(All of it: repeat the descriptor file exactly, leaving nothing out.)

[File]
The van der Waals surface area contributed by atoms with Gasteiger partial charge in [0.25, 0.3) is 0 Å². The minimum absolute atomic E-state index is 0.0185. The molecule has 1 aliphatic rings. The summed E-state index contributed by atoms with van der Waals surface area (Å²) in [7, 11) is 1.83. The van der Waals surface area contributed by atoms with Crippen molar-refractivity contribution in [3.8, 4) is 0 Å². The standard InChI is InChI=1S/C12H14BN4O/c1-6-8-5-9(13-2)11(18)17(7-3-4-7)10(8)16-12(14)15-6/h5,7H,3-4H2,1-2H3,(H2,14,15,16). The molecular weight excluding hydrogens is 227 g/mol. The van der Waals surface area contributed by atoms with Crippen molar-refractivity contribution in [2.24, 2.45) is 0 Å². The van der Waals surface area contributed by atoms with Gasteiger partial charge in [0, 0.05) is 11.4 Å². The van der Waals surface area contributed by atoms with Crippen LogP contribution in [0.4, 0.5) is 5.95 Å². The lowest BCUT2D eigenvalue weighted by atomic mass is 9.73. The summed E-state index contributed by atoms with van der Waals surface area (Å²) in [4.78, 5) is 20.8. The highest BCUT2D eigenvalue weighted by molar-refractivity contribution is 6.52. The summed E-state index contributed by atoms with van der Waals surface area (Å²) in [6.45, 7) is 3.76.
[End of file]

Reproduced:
The van der Waals surface area contributed by atoms with Gasteiger partial charge in [0.25, 0.3) is 0 Å². The minimum absolute atomic E-state index is 0.0185. The molecule has 1 aliphatic rings. The summed E-state index contributed by atoms with van der Waals surface area (Å²) in [7, 11) is 1.83. The van der Waals surface area contributed by atoms with Crippen molar-refractivity contribution in [3.8, 4) is 0 Å². The standard InChI is InChI=1S/C12H14BN4O/c1-6-8-5-9(13-2)11(18)17(7-3-4-7)10(8)16-12(14)15-6/h5,7H,3-4H2,1-2H3,(H2,14,15,16). The molecular weight excluding hydrogens is 227 g/mol. The van der Waals surface area contributed by atoms with Crippen molar-refractivity contribution in [2.24, 2.45) is 0 Å². The van der Waals surface area contributed by atoms with Gasteiger partial charge in [0, 0.05) is 11.4 Å². The van der Waals surface area contributed by atoms with Crippen LogP contribution in [0.4, 0.5) is 5.95 Å². The lowest BCUT2D eigenvalue weighted by atomic mass is 9.73. The summed E-state index contributed by atoms with van der Waals surface area (Å²) in [4.78, 5) is 20.8. The highest BCUT2D eigenvalue weighted by molar-refractivity contribution is 6.52. The summed E-state index contributed by atoms with van der Waals surface area (Å²) in [6.45, 7) is 3.76.